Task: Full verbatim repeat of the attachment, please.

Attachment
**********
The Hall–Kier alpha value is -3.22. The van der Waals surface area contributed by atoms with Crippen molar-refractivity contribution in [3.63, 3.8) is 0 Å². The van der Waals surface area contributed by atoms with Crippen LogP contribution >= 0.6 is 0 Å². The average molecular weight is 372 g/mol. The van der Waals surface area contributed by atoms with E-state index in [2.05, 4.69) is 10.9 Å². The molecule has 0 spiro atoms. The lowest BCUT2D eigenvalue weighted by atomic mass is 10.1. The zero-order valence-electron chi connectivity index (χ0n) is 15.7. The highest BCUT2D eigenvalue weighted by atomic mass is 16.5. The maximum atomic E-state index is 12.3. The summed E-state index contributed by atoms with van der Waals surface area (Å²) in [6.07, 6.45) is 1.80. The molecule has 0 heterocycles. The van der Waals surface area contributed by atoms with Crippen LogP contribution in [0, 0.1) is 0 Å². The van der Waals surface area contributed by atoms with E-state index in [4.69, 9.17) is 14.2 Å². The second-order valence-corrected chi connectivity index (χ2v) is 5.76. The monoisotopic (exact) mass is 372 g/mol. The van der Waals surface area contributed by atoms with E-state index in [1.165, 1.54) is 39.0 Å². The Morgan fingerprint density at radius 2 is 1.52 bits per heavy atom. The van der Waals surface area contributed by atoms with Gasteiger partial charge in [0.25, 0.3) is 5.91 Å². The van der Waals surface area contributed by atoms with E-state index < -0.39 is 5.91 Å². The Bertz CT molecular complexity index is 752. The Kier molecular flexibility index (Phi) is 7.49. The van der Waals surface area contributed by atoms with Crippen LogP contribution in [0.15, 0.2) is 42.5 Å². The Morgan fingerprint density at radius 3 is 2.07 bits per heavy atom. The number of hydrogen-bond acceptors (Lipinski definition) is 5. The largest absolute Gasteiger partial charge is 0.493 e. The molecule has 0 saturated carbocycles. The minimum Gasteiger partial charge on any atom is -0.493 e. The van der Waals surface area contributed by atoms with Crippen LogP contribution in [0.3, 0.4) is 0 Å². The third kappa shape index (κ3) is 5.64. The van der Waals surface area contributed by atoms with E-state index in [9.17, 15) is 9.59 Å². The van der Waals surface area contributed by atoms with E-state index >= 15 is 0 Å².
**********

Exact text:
The Hall–Kier alpha value is -3.22. The van der Waals surface area contributed by atoms with Crippen molar-refractivity contribution in [3.63, 3.8) is 0 Å². The van der Waals surface area contributed by atoms with Crippen LogP contribution >= 0.6 is 0 Å². The average molecular weight is 372 g/mol. The van der Waals surface area contributed by atoms with E-state index in [2.05, 4.69) is 10.9 Å². The molecule has 0 spiro atoms. The lowest BCUT2D eigenvalue weighted by atomic mass is 10.1. The zero-order valence-electron chi connectivity index (χ0n) is 15.7. The highest BCUT2D eigenvalue weighted by atomic mass is 16.5. The maximum atomic E-state index is 12.3. The summed E-state index contributed by atoms with van der Waals surface area (Å²) in [6.07, 6.45) is 1.80. The molecule has 0 heterocycles. The van der Waals surface area contributed by atoms with Crippen LogP contribution in [0, 0.1) is 0 Å². The van der Waals surface area contributed by atoms with E-state index in [4.69, 9.17) is 14.2 Å². The second-order valence-corrected chi connectivity index (χ2v) is 5.76. The monoisotopic (exact) mass is 372 g/mol. The van der Waals surface area contributed by atoms with E-state index in [1.165, 1.54) is 39.0 Å². The Morgan fingerprint density at radius 2 is 1.52 bits per heavy atom. The van der Waals surface area contributed by atoms with Gasteiger partial charge in [0.25, 0.3) is 5.91 Å². The van der Waals surface area contributed by atoms with E-state index < -0.39 is 5.91 Å². The Bertz CT molecular complexity index is 752. The Kier molecular flexibility index (Phi) is 7.49. The van der Waals surface area contributed by atoms with Crippen LogP contribution in [0.15, 0.2) is 42.5 Å². The Morgan fingerprint density at radius 3 is 2.07 bits per heavy atom. The number of hydrogen-bond acceptors (Lipinski definition) is 5. The largest absolute Gasteiger partial charge is 0.493 e. The molecule has 0 saturated carbocycles. The minimum Gasteiger partial charge on any atom is -0.493 e. The van der Waals surface area contributed by atoms with Crippen LogP contribution in [0.3, 0.4) is 0 Å². The third kappa shape index (κ3) is 5.64. The van der Waals surface area contributed by atoms with E-state index in [9.17, 15) is 9.59 Å². The van der Waals surface area contributed by atoms with E-state index >= 15 is 0 Å².